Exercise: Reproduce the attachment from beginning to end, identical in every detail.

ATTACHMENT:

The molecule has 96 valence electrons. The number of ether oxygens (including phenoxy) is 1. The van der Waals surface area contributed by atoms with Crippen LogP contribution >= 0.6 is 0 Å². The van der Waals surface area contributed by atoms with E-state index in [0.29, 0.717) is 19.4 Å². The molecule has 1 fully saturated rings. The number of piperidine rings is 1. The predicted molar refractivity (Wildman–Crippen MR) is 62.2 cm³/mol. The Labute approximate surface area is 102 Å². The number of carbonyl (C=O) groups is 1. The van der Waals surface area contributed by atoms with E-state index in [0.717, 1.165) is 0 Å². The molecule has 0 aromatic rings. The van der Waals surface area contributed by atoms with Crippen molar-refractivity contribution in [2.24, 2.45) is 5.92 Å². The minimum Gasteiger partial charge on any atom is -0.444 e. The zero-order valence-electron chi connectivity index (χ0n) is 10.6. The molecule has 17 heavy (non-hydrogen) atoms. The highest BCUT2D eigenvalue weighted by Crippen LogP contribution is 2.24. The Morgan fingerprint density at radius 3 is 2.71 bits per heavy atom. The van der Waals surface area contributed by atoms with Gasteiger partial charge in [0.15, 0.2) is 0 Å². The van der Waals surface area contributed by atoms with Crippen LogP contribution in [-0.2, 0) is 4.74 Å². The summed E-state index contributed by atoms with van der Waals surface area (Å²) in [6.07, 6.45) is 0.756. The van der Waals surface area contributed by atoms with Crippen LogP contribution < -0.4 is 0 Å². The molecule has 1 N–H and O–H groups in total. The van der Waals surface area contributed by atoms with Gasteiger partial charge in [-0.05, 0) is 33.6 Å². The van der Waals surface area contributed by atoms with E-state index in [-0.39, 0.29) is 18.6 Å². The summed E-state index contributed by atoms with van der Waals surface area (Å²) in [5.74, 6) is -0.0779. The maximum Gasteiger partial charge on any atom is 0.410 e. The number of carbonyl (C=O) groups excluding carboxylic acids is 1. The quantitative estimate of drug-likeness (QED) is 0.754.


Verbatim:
The molecule has 96 valence electrons. The number of ether oxygens (including phenoxy) is 1. The van der Waals surface area contributed by atoms with Crippen LogP contribution >= 0.6 is 0 Å². The van der Waals surface area contributed by atoms with E-state index in [0.29, 0.717) is 19.4 Å². The molecule has 1 fully saturated rings. The number of piperidine rings is 1. The predicted molar refractivity (Wildman–Crippen MR) is 62.2 cm³/mol. The Labute approximate surface area is 102 Å². The number of carbonyl (C=O) groups is 1. The van der Waals surface area contributed by atoms with E-state index in [0.717, 1.165) is 0 Å². The molecule has 0 aromatic rings. The van der Waals surface area contributed by atoms with Crippen molar-refractivity contribution in [2.24, 2.45) is 5.92 Å². The minimum Gasteiger partial charge on any atom is -0.444 e. The zero-order valence-electron chi connectivity index (χ0n) is 10.6. The molecule has 17 heavy (non-hydrogen) atoms. The highest BCUT2D eigenvalue weighted by Crippen LogP contribution is 2.24. The Morgan fingerprint density at radius 3 is 2.71 bits per heavy atom. The van der Waals surface area contributed by atoms with Gasteiger partial charge in [0.15, 0.2) is 0 Å². The van der Waals surface area contributed by atoms with Crippen LogP contribution in [-0.2, 0) is 4.74 Å². The summed E-state index contributed by atoms with van der Waals surface area (Å²) in [6.07, 6.45) is 0.756. The van der Waals surface area contributed by atoms with Crippen LogP contribution < -0.4 is 0 Å². The molecule has 1 N–H and O–H groups in total. The van der Waals surface area contributed by atoms with Gasteiger partial charge in [-0.05, 0) is 33.6 Å². The van der Waals surface area contributed by atoms with E-state index in [-0.39, 0.29) is 18.6 Å². The summed E-state index contributed by atoms with van der Waals surface area (Å²) in [5.74, 6) is -0.0779. The maximum Gasteiger partial charge on any atom is 0.410 e. The number of carbonyl (C=O) groups excluding carboxylic acids is 1. The quantitative estimate of drug-likeness (QED) is 0.754.